Created By: Brandon Inabinet
Main Street, Liberty Bridge, Falls Park--all the staples of the thriving downtown atmosphere are around you. You might wonder how this all got here, and you’ve come to the right place - Sampson and Camperdown Mill.
Though the mill itself no longer remains, Sampson, Hall & Co. was built in 1873--the foundations are still visible in Reedy River Park. Across the river (you can see the remains—pity you didn’t mention them) on the Greenville side, Camperdown Mill once stood directly on the falls of the Reedy River. Camperdown Mill was constructed in 1876 when a Oscar H. Sampson and George F. Hall made a deal with Vardry McBee to expand. According to the City of Greenville official history, Sampson and Camperdown Mill brought a variety of industries to flourish along the river including factories producing paper and weapons, as well as a saw mill and grist and corn mills.
According to the Appalachian History, the Reedy’s waters would flow many different colors depending on which dye was being discarded into the river on any particular day. Unfortunately, the textile mill industry along the banks of the river were the major contribution to the decline of the river and the current state of pollution.
Dave Tabler, editor and author of Appalachian History says at the start of the twentieth century, eight mills employing thousands of workers were in operation within a two-mile radius of the Reedy River. Though Sampson (later called Camperdown #1) and Camperdown (Camperdown #2) brought a lot of neighbors to the falls, Camperdown itself didn’t bring a lot of business or job security for the mill town residents, like many of the other mills coming along the tour. According to clippings of the Greenville News and the Charlotte Observer from the early twentieth century, Camperdown mills experienced many fires, closures, changes in ownership, it opened and closed at the mercy of the economy, and is even classified by Town Carolina as an “financial disappointment.” Due to an increasing import of Japanese fabric and gingham, Camperdown’s production was not needed and the mill ceased operation in 1964. The Camperdown Mill town was eventually consumed by downtown Greenville, the residents moved away, and the mill was eventually torn down.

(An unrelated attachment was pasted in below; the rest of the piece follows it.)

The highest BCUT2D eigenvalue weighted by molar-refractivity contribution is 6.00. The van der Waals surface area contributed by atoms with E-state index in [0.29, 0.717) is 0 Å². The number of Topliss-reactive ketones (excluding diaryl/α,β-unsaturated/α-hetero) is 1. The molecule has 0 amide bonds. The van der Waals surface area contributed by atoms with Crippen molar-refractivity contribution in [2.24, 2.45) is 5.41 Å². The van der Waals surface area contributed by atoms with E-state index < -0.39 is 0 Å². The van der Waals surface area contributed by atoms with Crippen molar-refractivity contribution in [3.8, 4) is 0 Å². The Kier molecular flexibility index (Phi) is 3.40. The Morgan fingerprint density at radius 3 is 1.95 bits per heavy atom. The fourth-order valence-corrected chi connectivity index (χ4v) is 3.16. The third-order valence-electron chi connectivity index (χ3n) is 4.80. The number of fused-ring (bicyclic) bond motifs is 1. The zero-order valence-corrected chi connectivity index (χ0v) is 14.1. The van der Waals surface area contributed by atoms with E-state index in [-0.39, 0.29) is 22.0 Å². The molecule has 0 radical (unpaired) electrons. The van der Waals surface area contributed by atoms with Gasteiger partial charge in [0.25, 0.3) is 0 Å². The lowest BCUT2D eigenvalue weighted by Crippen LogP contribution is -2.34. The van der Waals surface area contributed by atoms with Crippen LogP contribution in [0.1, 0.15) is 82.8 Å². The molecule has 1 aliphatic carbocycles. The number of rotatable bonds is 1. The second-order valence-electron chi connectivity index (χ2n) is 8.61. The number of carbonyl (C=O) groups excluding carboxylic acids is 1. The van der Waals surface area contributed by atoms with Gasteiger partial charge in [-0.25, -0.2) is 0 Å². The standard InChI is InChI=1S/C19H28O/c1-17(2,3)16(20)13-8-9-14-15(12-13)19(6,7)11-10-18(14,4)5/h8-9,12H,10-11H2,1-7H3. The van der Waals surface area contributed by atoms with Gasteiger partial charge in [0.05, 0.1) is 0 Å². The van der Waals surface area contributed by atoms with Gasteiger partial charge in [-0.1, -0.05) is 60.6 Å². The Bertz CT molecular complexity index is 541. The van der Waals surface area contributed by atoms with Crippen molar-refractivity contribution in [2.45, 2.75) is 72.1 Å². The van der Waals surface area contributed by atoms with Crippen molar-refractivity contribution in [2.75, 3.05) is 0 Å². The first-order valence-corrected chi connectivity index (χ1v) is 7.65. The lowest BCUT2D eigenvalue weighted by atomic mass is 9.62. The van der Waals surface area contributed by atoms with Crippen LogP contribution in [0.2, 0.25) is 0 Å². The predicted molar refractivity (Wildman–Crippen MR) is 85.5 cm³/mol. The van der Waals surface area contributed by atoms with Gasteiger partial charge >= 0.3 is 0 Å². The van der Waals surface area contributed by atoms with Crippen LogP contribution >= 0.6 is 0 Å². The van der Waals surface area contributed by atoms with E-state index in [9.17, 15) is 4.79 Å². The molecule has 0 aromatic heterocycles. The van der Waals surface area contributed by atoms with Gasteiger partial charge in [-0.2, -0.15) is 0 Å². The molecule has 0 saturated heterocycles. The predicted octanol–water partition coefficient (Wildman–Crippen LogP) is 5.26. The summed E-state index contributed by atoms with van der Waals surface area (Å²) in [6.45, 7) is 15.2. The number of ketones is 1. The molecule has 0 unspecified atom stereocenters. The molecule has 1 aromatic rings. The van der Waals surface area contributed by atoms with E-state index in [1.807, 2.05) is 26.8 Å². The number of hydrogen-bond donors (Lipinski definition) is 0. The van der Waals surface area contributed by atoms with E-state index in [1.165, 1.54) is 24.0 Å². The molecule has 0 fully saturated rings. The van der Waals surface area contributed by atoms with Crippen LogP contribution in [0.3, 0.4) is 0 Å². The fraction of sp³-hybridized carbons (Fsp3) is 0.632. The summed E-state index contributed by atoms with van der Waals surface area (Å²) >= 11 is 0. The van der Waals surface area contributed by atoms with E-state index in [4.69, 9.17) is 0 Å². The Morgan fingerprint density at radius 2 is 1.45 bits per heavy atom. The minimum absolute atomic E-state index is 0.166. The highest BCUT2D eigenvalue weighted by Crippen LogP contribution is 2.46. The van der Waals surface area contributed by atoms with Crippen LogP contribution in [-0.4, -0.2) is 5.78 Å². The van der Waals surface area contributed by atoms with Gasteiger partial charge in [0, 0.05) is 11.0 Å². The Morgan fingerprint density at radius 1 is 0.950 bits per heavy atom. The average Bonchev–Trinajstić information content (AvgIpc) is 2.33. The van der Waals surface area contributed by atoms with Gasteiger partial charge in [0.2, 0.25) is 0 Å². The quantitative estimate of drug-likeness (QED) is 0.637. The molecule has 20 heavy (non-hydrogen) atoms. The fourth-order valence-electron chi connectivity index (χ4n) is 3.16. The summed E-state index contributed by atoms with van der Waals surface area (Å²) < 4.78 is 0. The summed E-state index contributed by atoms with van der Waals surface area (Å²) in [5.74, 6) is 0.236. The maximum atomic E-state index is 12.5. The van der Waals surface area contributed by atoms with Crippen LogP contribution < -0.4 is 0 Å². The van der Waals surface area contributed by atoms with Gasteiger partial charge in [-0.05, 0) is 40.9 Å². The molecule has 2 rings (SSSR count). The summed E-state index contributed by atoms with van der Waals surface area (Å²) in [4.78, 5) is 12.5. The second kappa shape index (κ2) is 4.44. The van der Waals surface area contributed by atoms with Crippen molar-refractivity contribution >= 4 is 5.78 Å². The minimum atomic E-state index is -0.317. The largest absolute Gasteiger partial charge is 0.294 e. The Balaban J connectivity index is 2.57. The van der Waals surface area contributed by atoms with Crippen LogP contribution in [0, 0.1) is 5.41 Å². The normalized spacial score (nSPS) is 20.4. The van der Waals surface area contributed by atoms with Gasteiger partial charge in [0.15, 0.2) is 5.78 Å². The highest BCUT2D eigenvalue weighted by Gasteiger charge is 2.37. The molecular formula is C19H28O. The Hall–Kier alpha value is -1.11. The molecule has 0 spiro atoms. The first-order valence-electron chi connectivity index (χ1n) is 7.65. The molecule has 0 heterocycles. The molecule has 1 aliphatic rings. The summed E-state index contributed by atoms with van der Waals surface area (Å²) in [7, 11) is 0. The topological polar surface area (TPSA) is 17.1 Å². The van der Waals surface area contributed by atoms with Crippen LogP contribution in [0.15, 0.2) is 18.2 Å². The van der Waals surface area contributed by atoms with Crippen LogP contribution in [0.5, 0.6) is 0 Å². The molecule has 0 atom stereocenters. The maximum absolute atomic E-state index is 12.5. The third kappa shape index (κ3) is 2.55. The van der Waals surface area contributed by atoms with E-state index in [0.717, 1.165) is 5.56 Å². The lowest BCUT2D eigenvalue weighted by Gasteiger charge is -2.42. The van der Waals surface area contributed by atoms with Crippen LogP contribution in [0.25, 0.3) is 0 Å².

However, the cessation of Camperdown Mill did not bring about an end for what was now a thriving scene in Downtown Greenville. Neighboring mills along the Reedy continued production, and the new residents and businesses were here to stay. For this reason, most histories of Camperdown Mill jump directly to the flourishing Falls park and Downtown Greenville, and neglect to include the stories of Camperdown’s contribution to river pollution and economic instability.
Bainbridge, Judith. The History of Vardry Mill. Greenville News. Nov 16, 2017.
Connor, Eric. "The History of Greenville's Camperdown Mill." The Greenville News. July 29, 2016.
"Flow Chart - a Look at How Greenville, SC's Reedy River Shaped That City." Appalachian History. January 05, 2014.
Tingle, Stephen. "RUN OF THE MILLS." TOWN Carolina. February 04, 2016. https://towncarolina.com/article/run-mills/.
The Greenville News. Greenville, South Carolina. Sun, Sep 22, 1985 · Page 65.
The Charlotte Observer. Charlotte, North Carolina. Fri, Jul 20, 1906 · Page 1.
This point of interest is part of the tour: Milling Around Greenville, South Carolina